It might be an unpopular topic—but living on a fixed income has its limitations. Yes, the right retirement plan should cover your day-to-day expenses. But you may still find after retirement that you want or need additional funds due to lifestyle changes, home renovation plans, health complications, family issues, a desire to change residences, or a range of other factors.
Do you have options, with the exception of jumping back into the work-force? If you own your own home, the answer is yes! Depending on your circumstances, you may be able to borrow against the equity you have in your home.
What is home equity?
Simply put, equity is the difference between your home’s fair market value and the amount you still owe on your mortgage.
- You own a home that is worth $350,000.
- You have been paying off your mortgage diligently and now owe only $50,000.
- This means that you have $300,000 in equity in your home.
Why use your home equity when borrowing money?
There are a few ways that you can turn your largest asset into cash. But what are the advantages of using your home’s equity to get a loan rather than taking out an unsecured personal loan? There are several reasons why it can be a smart money move:
- Interest rates are often lower: Because these types of loans use your home as collateral, lenders can offer a lower interest rate.
- Repayment term is often longer: Repayment terms of a home equity loan, home equity line of credit, and cash-out refinance are often longer than those of personal loans. For borrowers, this means lower monthly payments.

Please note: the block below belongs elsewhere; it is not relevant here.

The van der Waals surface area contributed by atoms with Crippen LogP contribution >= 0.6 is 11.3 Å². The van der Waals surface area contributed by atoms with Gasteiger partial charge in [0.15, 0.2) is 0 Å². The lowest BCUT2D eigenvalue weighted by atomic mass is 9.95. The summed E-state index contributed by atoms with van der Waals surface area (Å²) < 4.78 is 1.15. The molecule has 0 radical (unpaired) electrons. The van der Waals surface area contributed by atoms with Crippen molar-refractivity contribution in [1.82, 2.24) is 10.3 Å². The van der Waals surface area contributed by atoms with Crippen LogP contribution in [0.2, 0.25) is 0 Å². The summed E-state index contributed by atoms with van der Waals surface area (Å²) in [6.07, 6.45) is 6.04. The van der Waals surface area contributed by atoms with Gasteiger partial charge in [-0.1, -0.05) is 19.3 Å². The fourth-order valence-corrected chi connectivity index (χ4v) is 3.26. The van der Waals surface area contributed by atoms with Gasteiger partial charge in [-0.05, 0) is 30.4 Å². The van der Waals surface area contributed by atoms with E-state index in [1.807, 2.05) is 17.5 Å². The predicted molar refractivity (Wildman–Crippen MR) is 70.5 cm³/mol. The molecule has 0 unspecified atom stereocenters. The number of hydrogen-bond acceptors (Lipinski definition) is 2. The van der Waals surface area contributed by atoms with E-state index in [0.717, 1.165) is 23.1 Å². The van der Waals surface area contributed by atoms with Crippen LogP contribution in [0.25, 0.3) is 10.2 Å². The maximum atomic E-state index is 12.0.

- You can borrow more: Home equity gives you more money to work with compared to other borrowing options such as credit cards.
It’s also important to consider the risks associated with borrowing against your home equity. For instance, with a home equity loan, home equity line of credit, or cash-out refinance, you risk losing your home if you are unable to make payments.
Put Your Home Equity to Work
Learn more about how you can take advantage of your home’s value.
How to Use Home Equity in Retirement
So what should you do with your home equity in retirement? One of these three options might fit your needs.
1. Reverse Mortgages
With a reverse mortgage, also known as a home equity conversion mortgage (HECM), you can borrow money based on your home equity but defer related mortgage payments (including interest) until you die, sell the home, or move out.
You may receive the funds in a lump sum, installments and/or in the form of a line of credit. You must pay for property taxes and homeowners’ insurance, but you can keep living in the home without making mortgage payments. In this case, the principal and interest on the HECM are simply added to the balance.
The lender recoups its costs when the home is sold at a future date. In some situations, the balance of the loan can exceed the home’s value before it’s sold. It’s important to talk with your lender and understand the financial consequences if this happens.
Qualifying for a Reverse Mortgage
To qualify for a HECM, you must be at least 62, live in the home that will serve as collateral, and own it outright or carry a minimum balance that will be paid at closing.